Maluni's glass art, completely unique in its kind
After many detours, Maluni finally landed in what she had wanted to dedicate her entire life to – art. Today, she is an established artist, has developed her own technique, and is represented, among other places, at the World Trade Center in Stockholm with a 27-square-meter glass artwork.
Maluni Martina Lundin – known as Maluni – was born and raised in Stockholm. Even as a child, she was a bit of a multi-artist; she danced and sang professionally, played the piano, sculpted, and painted.
“I became an introverted child during my parents’ prolonged dramatic divorce. Expressing myself through art became my salvation,” Maluni recounts. My teachers thought I should study art and philosophy already in middle school, but my parents said no – I should have a career where I could make money. I continued my studies in graphic design because we had a long line of well-known graphic artists in the family and worked evenings at the Modern Dance Theater, where I discovered a world of artistic decoration.
She was a resilient teenager who had to fend for herself. She moved out of her parents’ home at the age of 17 and, together with an older friend in the decoration world, started the decoration company Deco Design the same year.
“We were driven, creative, and had good self-confidence with my stepfather’s artist studio in the background. We got off to a flying start and worked with well-known stores and interiors that wanted to stand out.”
Before the age of 26, Maluni had started her own business, sold the business, studied and worked in Copenhagen, moved to LA where she attended college, worked, and lived for four years.
“These were intense years in LA,” she recalls. “I studied visual communication and art, worked on the company’s extravagant magazine, and learned art direction from the best. Building a career in Los Angeles requires using your elbows and putting yourself first. It’s all about competition. I longed to come back home.”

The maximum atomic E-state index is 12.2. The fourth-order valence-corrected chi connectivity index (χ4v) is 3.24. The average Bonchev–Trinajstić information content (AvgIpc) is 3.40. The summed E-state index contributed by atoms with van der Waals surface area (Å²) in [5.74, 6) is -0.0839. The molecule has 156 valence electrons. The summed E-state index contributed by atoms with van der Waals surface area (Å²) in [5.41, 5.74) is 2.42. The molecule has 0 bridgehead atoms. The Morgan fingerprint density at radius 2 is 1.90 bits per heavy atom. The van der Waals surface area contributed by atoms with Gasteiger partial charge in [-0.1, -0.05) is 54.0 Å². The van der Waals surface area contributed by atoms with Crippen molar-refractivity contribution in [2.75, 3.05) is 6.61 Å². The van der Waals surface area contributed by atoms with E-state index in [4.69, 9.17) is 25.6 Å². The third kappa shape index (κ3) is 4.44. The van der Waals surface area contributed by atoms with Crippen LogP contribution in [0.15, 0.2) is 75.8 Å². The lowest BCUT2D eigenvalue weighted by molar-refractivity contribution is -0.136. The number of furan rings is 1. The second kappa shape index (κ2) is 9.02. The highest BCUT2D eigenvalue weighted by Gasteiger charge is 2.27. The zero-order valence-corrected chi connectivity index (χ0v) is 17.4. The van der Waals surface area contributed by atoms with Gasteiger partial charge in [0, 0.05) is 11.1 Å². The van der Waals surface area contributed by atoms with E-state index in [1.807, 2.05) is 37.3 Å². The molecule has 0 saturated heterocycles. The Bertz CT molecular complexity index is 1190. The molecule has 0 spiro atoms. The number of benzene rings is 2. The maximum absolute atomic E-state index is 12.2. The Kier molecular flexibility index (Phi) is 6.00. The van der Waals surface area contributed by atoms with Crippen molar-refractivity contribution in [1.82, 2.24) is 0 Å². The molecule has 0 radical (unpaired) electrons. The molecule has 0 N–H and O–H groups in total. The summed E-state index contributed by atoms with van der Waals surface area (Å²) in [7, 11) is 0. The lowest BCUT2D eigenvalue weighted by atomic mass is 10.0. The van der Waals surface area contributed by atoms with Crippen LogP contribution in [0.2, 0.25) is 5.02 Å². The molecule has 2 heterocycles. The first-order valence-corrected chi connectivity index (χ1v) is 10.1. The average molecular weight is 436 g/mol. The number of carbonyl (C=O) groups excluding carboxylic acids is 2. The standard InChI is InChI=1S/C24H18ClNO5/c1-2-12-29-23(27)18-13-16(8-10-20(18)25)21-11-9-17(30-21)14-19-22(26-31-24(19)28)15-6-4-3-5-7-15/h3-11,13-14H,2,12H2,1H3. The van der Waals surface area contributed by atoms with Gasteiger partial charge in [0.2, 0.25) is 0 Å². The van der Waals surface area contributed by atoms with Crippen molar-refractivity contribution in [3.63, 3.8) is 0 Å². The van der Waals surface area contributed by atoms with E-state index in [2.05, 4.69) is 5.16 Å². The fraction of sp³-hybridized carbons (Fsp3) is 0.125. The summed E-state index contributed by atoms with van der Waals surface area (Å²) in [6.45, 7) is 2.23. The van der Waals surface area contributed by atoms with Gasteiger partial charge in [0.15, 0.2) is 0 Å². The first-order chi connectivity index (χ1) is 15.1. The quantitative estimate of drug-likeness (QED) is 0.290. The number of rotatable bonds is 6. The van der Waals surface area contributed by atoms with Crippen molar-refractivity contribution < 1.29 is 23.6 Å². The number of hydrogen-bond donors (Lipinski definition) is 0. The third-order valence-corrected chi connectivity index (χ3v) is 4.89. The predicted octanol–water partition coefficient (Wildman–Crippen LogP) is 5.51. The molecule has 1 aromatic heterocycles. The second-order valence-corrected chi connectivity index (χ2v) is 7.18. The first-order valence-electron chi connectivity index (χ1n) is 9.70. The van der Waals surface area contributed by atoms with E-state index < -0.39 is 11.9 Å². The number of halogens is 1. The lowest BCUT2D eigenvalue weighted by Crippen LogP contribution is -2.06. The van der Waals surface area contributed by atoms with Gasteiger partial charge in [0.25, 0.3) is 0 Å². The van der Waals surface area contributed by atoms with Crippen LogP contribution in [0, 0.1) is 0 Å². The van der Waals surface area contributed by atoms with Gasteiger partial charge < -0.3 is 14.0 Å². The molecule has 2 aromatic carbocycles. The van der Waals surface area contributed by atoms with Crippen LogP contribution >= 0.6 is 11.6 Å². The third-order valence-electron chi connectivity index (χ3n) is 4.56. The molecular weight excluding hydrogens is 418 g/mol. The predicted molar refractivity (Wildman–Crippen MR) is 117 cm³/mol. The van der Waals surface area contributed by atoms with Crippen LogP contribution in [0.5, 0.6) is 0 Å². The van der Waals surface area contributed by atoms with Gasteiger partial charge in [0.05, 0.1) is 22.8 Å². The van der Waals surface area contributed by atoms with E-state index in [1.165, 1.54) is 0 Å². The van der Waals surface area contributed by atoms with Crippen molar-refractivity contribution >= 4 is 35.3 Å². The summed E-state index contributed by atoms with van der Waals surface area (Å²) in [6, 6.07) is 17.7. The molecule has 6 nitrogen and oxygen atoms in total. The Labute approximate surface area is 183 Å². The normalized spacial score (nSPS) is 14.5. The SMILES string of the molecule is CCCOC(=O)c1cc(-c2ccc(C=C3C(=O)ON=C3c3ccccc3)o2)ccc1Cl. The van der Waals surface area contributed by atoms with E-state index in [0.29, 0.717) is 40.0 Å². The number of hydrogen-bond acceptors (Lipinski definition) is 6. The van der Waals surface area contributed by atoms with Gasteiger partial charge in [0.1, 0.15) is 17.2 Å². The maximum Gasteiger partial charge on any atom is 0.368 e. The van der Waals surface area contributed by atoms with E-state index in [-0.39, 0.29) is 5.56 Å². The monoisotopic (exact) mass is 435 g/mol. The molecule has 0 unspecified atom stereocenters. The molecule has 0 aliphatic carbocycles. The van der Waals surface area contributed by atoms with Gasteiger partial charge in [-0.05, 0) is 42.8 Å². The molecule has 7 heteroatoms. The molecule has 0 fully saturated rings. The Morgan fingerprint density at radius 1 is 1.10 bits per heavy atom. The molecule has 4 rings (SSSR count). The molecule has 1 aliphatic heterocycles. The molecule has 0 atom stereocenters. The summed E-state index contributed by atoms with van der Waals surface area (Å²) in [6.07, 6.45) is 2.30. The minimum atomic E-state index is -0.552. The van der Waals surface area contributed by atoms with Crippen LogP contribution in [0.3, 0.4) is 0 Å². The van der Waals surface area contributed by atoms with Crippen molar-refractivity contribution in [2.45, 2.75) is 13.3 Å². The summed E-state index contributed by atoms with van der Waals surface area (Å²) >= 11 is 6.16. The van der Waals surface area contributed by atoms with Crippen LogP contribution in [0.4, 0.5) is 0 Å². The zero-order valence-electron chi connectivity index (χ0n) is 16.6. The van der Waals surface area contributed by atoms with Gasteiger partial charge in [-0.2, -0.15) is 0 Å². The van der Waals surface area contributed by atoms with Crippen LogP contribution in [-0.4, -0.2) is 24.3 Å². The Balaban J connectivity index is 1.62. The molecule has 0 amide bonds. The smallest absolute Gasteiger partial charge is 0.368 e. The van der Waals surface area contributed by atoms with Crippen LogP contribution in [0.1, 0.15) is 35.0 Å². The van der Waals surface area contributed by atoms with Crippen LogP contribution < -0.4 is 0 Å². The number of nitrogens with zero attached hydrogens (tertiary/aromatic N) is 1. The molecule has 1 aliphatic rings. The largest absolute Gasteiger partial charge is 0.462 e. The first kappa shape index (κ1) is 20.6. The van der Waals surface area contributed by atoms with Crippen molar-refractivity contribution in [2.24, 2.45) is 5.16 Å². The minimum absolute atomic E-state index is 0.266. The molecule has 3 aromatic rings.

Back in Sweden, Maluni pointed out to the authorities at Medborgarskolan, which then owned Påhlmans Handelsinstitut, that Stockholm was completely lacking a vocational decoration and advertising program. This resulted in her being tasked with starting one. She assembled a teaching team of some of the best professionals, and the program became immensely popular. During this time, she consulted with major retail chains’ concept groups on visual communication, color theory, and lighting. In connection with this, she was recruited to be the pioneering Art Director for the exclusive magazine Connoisseur.
“During my time with Connoisseur, I became pregnant and had twins, shortly after which I became seriously ill for two years. I realized that I wouldn’t be able to work as intensely, so I embarked on my own rehabilitation journey and trained to become a health strategist, which, during my training, resulted in a now well-known public health project to prescribe physical activity.”
Developed Something New
At the end of the project period, Maluni gave birth to her third son and felt the artistic calling once again. She started a business where she freelanced for vocational colleges and was commissioned to develop glass interior designs with prints. One of the prints went awry, and Maluni had to attempt to repair it by hand, but instead, she developed something entirely new. That became the starting point for the art form she creates today.
Maluni’s glass art is unique in its kind, featuring large formats with at least five layers of mixed techniques, media, and metals on the back of the glass. She has developed her own mediums to achieve the effects she creates. The result is magical when seen in reality. Her most prominent work can be found at the World Trade Center in Stockholm, measuring 27 square meters and weighing 400 kilograms.
“My aim through my work is to make us pause and experience the organic magic we live in and often take for granted,” Maluni explains. “I study nature at a detailed level and, with my techniques, strive to capture the magical aesthetics I see and attempt to reflect. Hopefully, my works inspire us to treat our wondrous world with much greater care.”
Today, Maluni primarily works on what is closest to her heart, taking on mostly commissioned projects for public spaces and private individuals. She is now setting her sights internationally, with a new agent working internationally. I work intensively for periods, then log out and must recover. I’ve learned to tune into what I need. In connection with her art, she also organizes art courses and has a strong commitment to the arts and culture industry in Nyköping.
Translated excerpt from original article: https://www.se-hit.se/post/malunis-glaskonst-helt-unik-i-sitt-slag